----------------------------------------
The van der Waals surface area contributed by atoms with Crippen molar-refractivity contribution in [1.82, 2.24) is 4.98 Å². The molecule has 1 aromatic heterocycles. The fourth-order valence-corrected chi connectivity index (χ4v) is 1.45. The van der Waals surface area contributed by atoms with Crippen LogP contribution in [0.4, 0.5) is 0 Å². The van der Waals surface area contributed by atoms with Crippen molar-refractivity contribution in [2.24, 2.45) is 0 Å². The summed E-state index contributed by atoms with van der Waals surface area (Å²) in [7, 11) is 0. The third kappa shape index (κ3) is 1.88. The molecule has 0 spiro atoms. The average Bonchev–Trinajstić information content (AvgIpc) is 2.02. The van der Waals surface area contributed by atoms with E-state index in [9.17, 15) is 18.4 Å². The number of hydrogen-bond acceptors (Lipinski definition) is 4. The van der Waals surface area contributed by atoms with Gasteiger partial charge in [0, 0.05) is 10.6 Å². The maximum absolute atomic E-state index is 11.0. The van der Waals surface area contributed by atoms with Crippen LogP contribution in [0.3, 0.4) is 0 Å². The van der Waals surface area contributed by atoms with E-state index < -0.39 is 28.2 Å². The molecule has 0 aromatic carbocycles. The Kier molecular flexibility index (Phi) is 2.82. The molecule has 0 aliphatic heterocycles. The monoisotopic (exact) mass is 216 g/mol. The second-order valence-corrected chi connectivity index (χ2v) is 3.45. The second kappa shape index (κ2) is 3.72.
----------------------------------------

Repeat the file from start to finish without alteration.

The van der Waals surface area contributed by atoms with Crippen molar-refractivity contribution in [1.82, 2.24) is 4.98 Å². The molecule has 1 aromatic heterocycles. The fourth-order valence-corrected chi connectivity index (χ4v) is 1.45. The van der Waals surface area contributed by atoms with Crippen LogP contribution in [0.4, 0.5) is 0 Å². The van der Waals surface area contributed by atoms with Crippen molar-refractivity contribution in [2.24, 2.45) is 0 Å². The summed E-state index contributed by atoms with van der Waals surface area (Å²) in [7, 11) is 0. The third kappa shape index (κ3) is 1.88. The molecule has 0 spiro atoms. The average Bonchev–Trinajstić information content (AvgIpc) is 2.02. The van der Waals surface area contributed by atoms with E-state index in [9.17, 15) is 18.4 Å². The number of hydrogen-bond acceptors (Lipinski definition) is 4. The van der Waals surface area contributed by atoms with Gasteiger partial charge in [0, 0.05) is 10.6 Å². The maximum absolute atomic E-state index is 11.0. The van der Waals surface area contributed by atoms with Crippen LogP contribution in [0.3, 0.4) is 0 Å². The van der Waals surface area contributed by atoms with E-state index < -0.39 is 28.2 Å². The molecule has 0 aromatic carbocycles. The Kier molecular flexibility index (Phi) is 2.82. The molecule has 0 aliphatic heterocycles. The monoisotopic (exact) mass is 216 g/mol. The second-order valence-corrected chi connectivity index (χ2v) is 3.45. The second kappa shape index (κ2) is 3.72.